Updated: Nov 21, 2021
The year was 1977, my second year in New York City. I was 21 years-old , attending Manhattan School of Music, and making an extra buck playing voice lessons for a venerable old Italian voice teacher, “Ms. De Simone”, at the northeast corner of Broadway and 71st Street (“The Dorilton”). One of her students was a lovely 50-year old blonde called Nina Polan (Janina Katelbach). The first time I played for her lesson she sang an old operetta tune called “O, Mein Papa”. Halfway through, Nina broke out sobbing… She graciously apologized, explaining that her father, Tadeusz Katelbach, had died a few months before.
Nina, circa 1977
Little did I know this woman would become my “honorary mother”, best friend, confidant, and most devoted fan. I miss her madly to this day, and barely a day goes by that I don’t think of her.
Nina also became an honorary mother-in-law to my wife Adriana and honorary grandmother to my daughter Sofía, but our relationship was also very fruitful in the professional, artistic field.
Pablo & Sofía Zinger & Nina, late 90's
Soon after that initial meeting, Nina asked me to play several concerts, at the Kosciuszko Foundation, Carnegie Recital Hall (now Weill Hall), etc. Besides her talents as a director, producer and actress, Nina was also an enthusiastic and gifted singer, who brought her acting talents into the music she interpreted. Our efforts together included many a concert, but also an LP we recorded together in Brooklyn. Through our 37 years of friendship, we played numerous shows in New York, New Jersey, Chicago, Washington, and in Poland, which I visited in at least 4 tours with the organization she led until her death, the Polish Theatre Institute. We visited the international festival of Polish theaters abroad in Rzeszów, as well as Kraków, Warszawa and many other cities, including my mother’s native city, Lwów (formerly Lemberg under the Austro-Hungarian Empire and presently L’viv in Ukraine).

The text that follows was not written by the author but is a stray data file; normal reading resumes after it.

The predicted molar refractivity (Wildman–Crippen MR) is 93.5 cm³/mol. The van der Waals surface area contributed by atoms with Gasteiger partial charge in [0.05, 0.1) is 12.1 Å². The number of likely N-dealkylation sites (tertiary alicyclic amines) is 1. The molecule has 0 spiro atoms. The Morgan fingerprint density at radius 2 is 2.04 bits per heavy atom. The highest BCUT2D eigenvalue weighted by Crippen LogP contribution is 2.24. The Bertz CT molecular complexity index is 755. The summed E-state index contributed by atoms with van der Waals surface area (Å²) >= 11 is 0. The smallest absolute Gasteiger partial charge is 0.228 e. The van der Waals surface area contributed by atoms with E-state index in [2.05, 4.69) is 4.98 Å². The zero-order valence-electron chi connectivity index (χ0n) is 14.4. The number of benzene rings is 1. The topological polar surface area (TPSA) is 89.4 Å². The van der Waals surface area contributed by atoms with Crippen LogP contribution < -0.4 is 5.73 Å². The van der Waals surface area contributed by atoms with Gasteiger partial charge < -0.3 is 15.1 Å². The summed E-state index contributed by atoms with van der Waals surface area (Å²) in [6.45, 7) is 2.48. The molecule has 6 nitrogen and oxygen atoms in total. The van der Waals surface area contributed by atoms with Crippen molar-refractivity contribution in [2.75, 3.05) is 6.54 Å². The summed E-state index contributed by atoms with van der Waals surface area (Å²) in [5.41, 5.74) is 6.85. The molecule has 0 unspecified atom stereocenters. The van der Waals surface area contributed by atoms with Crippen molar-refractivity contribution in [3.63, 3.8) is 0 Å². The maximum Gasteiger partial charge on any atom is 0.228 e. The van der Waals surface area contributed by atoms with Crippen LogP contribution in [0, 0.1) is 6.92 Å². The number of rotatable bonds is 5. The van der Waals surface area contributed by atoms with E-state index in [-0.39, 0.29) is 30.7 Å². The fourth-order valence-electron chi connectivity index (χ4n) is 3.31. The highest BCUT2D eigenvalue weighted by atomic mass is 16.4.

Our repertoire included everything from Moniuszko’s lovely opera “Verbum Nobile” to “Kabaret Wielka Trojka” in a long tour of Galicja. The tours were a lovely artistic experience, an opportunity for me to familiarize with Poland and its culture and to exercise my primitive Polish language skills (Gdzie jest toaleta?, Woda mineralna gazowana, prosze.). Accidents with cast, transportation and terrible theater conditions were frequent, but Nina was a force of nature, gifted with limitless patience and determination, and an optimistic sense that if you push ahead long enough, you will make it through.
Nina with musicians circa 1950
Nina, who left Poland in 1939 when she was barely a 12-year old, escaped with her family through France, Spain and Portugal, ending up in war-torn England, where she received most of her higher education, including her years at the Royal Academy of Dramatic Arts (RADA), where she was a classmate of people like John Gielgud. She spoke English with a perfect “Middle of the Atlantic” accent, and acted Shakespeare and “mainstream” theatre with many a company in the USA. She was a proud, liberal “American”, but also a proud Pole, as I reminded her often. During one of our rare arguments, I reminded her that she was a “Polish patriot”, which she, for some reason, denied. She defended Poland and Poles at every occasion possible, and fought passionately against prejudices against them, including “Polish jokes”.
Southampton, circa 1980 Brooklyn, 2002
Most importantly, she represented Polish culture proudly through the Polish Theatre Institute, presenting numerous plays and shows that ranged from the Middle Ages to the late 20th. Century, music from folksongs and Xmas carols to Chopin, Paderewski, Moniuszko, Szymanowski, Niewadomski and Karłowicz, tragedies, political and historical shows, shows for children and everything in between.
Moreover, Nina had a widely ecumenical vision of casting; her shows included me, a Polish-Ukrainian-Uruguayan-Jewish-American musical director/pianist, as well as actor/singers from Puerto Rico, Japan, South Africa, USA, Russia and Uzbekistan!
Nina was generous to all around her, a true friend who helped all who needed it, when they needed it, with unbound generosity.
Nina, circa 2005
I miss her dearly, and I am glad that her beloved Polish Theatre Institute survives and continues her work into the future.
New York City, October 26, 2020